At Metro, we have three of the apprenticeships. We have the business apprenticeship, the engineering—where it’s hands-on; they learn how to actually develop and put models together and engines and so forth—but we also have a hospitality apprenticeship at Metro. There was a college on the 5th floor of the building we own over there, a hospitality college—how to work in a restaurant, or work in a food service environment, or work running a hotel, that type of thing. They had what I would call a test kitchen on the 5th floor, so we kept it as it was, and we started our own apprenticeship for the girls. We had 80 applications last summer, from sophomores, juniors, and seniors, of which 15 were chosen. One of the young ladies wrote, “I can name every state in the union, I can solve complex equations, but if you asked me to set a table or cook anything, I’m hopeless, so if you give me this apprenticeship, some guy is going to be very lucky one day.” So she got in.
We’re doing these types of things to really be cutting edge, and we think we’re doing that.
I think so too.
Character Education: Making the Difference
The piece that ties together all of the programs at MEF is character education. While not typically taught in public schools today, character education is truly what changes the lives of these students. As Justin Torres put it several years ago, MEF “takes the position—at once trendy and time-tested—that character is at the heart of education, and that classroom learning cannot be divorced from good moral habits.” The character development classes, part of both the summer and school-year MEF curricula, feature “basic, nondenominational moral instruction: responsibility, perseverance, honesty, service, and living out duty to faith, family, and community,” according to Torres.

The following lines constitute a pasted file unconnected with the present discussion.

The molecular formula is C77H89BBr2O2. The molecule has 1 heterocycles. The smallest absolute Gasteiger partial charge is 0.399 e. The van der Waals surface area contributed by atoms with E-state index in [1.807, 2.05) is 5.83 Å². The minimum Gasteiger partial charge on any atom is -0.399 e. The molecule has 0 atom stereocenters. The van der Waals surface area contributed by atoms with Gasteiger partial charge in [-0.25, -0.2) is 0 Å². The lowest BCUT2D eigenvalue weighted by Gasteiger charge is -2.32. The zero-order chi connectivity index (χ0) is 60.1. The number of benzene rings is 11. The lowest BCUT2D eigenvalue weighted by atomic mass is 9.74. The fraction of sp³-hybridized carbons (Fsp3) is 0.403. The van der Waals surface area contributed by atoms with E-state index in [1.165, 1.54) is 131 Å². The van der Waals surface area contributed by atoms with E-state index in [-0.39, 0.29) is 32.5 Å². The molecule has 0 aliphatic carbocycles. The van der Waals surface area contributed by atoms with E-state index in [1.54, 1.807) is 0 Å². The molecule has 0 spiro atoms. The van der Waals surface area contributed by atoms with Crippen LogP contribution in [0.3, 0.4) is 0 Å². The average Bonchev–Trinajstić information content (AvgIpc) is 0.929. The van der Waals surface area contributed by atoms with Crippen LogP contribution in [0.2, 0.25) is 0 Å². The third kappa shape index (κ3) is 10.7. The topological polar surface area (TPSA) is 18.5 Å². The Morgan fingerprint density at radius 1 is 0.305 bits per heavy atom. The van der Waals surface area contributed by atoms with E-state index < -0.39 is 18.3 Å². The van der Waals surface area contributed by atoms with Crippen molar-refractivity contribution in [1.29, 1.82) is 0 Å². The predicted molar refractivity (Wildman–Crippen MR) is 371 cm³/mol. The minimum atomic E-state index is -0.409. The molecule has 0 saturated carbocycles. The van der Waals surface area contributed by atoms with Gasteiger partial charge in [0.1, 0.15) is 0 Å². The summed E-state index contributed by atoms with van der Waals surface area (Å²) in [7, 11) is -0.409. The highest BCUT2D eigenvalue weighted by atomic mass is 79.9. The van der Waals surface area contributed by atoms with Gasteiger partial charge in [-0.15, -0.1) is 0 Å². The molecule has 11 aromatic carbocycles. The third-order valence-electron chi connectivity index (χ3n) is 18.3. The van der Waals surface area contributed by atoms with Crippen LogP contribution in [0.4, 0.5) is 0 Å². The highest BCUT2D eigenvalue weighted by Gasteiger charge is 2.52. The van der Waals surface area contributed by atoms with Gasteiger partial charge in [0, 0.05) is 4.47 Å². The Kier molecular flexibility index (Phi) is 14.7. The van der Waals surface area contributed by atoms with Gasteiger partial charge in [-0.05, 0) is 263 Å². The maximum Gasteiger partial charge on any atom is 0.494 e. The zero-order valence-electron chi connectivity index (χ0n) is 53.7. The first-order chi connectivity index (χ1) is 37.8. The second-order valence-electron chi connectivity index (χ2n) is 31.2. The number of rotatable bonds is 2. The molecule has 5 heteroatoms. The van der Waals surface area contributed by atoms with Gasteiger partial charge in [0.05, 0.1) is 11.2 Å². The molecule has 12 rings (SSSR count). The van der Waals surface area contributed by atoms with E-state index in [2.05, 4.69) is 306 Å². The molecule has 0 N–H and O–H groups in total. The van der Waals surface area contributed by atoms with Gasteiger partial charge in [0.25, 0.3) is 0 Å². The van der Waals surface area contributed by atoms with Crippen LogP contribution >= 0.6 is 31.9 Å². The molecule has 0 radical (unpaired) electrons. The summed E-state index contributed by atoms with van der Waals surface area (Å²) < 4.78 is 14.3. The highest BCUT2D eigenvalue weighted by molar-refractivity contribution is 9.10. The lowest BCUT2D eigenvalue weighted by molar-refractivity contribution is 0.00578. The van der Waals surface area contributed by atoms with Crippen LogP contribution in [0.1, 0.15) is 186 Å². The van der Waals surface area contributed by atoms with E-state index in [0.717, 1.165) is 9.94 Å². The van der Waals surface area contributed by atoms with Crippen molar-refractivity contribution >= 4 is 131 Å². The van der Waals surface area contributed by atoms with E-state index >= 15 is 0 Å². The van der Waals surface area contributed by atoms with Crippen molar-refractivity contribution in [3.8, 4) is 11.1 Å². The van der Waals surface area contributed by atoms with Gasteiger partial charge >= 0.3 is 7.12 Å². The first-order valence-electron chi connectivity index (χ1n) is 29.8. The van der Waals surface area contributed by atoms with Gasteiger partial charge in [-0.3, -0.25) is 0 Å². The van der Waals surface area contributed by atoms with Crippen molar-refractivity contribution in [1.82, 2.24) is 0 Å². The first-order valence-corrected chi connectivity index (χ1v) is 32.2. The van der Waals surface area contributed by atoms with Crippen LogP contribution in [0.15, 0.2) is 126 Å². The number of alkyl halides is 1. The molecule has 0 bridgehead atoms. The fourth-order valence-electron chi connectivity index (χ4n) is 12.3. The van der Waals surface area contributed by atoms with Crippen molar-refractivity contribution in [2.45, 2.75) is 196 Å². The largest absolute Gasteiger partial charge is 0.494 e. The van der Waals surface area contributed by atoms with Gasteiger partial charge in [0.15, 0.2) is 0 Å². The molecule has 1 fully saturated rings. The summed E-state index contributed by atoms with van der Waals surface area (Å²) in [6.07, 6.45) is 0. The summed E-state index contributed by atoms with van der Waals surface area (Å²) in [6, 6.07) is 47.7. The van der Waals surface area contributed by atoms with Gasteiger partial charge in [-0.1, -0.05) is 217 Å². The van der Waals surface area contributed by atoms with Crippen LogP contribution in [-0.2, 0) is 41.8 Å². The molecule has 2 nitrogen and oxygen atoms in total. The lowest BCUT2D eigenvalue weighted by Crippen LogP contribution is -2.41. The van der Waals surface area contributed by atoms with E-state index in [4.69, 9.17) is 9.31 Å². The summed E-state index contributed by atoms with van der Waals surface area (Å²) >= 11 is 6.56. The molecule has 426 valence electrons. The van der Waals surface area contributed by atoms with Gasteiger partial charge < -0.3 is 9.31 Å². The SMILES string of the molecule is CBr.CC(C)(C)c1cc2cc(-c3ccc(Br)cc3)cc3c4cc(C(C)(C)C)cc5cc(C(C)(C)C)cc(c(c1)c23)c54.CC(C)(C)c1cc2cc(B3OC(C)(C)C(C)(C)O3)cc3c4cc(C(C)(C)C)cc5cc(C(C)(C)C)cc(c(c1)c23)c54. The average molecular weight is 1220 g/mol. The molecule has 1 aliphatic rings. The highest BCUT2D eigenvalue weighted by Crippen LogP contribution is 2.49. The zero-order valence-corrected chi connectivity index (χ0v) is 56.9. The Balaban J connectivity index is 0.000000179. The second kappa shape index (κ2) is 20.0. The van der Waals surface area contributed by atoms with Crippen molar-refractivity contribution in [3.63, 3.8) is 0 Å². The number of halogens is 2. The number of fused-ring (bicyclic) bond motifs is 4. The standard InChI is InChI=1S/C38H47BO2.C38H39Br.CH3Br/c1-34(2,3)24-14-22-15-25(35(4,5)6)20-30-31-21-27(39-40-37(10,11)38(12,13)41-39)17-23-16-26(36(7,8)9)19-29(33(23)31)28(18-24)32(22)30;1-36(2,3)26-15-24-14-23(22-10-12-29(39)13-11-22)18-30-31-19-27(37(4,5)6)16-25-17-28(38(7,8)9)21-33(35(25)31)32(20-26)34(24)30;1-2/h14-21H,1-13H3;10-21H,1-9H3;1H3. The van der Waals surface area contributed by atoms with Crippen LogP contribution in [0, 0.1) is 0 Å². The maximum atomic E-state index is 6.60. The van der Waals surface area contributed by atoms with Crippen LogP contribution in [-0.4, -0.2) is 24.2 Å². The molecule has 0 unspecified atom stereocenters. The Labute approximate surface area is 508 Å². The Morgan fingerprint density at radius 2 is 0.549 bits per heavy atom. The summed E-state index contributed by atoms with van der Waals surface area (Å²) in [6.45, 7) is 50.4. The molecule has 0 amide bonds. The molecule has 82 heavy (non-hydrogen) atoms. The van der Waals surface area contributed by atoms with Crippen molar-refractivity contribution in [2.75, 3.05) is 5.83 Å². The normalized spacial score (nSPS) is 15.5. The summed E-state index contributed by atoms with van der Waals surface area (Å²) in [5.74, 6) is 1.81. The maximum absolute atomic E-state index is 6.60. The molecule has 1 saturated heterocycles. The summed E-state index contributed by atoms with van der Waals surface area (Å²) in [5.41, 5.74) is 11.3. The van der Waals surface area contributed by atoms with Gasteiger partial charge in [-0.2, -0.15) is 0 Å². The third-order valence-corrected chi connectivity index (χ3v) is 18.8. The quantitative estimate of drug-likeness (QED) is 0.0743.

Starting at a young age, MEF’s students are taught to be honest and responsible—for the youngest, this means doing their chores, completing homework, and not lying to their parents. In the sports sessions, kids are taught to win and lose graciously. It’s starting at a young age that makes the biggest difference. I asked, “Is character education what sets Midtown and Metro apart from other groups?” And Wilke responded:
That’s it, but it’s over a long period of time. Many of the kids that start with us, they’re 3rd graders entering 4th grade, have stayed all the way through senior year of high school. When you have that long-lasting impact with great trained advisors, tutors, mentors, and staff who emulate everything we try to do, it changes lives. Integrity, honesty, being a person of responsibility, a person that cares about others—that’s what we instill in these kids.
The Parent Program